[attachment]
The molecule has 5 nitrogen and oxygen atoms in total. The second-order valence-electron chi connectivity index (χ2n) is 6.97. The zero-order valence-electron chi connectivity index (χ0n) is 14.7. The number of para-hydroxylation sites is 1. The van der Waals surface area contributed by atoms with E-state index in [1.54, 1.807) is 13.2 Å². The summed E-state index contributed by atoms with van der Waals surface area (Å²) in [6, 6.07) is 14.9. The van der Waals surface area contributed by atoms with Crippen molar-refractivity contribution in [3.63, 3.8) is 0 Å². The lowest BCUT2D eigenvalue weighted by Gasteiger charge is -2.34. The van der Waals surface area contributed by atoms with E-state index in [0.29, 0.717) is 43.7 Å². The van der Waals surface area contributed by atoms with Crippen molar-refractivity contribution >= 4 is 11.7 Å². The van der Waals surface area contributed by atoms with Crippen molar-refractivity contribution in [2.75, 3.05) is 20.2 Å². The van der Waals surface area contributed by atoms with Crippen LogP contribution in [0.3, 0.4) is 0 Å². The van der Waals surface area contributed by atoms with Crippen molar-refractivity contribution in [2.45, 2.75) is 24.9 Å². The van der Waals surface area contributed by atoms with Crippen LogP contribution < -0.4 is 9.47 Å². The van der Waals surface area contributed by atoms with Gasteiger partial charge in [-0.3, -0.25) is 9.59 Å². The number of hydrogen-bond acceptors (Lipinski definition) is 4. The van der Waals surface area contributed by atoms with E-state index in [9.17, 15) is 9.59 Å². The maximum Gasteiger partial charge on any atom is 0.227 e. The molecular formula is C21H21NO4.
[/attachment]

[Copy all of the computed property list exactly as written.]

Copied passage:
The molecule has 5 nitrogen and oxygen atoms in total. The second-order valence-electron chi connectivity index (χ2n) is 6.97. The zero-order valence-electron chi connectivity index (χ0n) is 14.7. The number of para-hydroxylation sites is 1. The van der Waals surface area contributed by atoms with E-state index in [1.54, 1.807) is 13.2 Å². The summed E-state index contributed by atoms with van der Waals surface area (Å²) in [6, 6.07) is 14.9. The van der Waals surface area contributed by atoms with Crippen molar-refractivity contribution in [3.63, 3.8) is 0 Å². The lowest BCUT2D eigenvalue weighted by Gasteiger charge is -2.34. The van der Waals surface area contributed by atoms with E-state index in [0.29, 0.717) is 43.7 Å². The van der Waals surface area contributed by atoms with Crippen molar-refractivity contribution >= 4 is 11.7 Å². The van der Waals surface area contributed by atoms with Crippen molar-refractivity contribution in [2.75, 3.05) is 20.2 Å². The van der Waals surface area contributed by atoms with Crippen LogP contribution in [0.3, 0.4) is 0 Å². The van der Waals surface area contributed by atoms with Crippen molar-refractivity contribution in [2.45, 2.75) is 24.9 Å². The van der Waals surface area contributed by atoms with Crippen LogP contribution < -0.4 is 9.47 Å². The van der Waals surface area contributed by atoms with Gasteiger partial charge in [-0.3, -0.25) is 9.59 Å². The number of hydrogen-bond acceptors (Lipinski definition) is 4. The van der Waals surface area contributed by atoms with E-state index in [9.17, 15) is 9.59 Å². The maximum Gasteiger partial charge on any atom is 0.227 e. The molecular formula is C21H21NO4.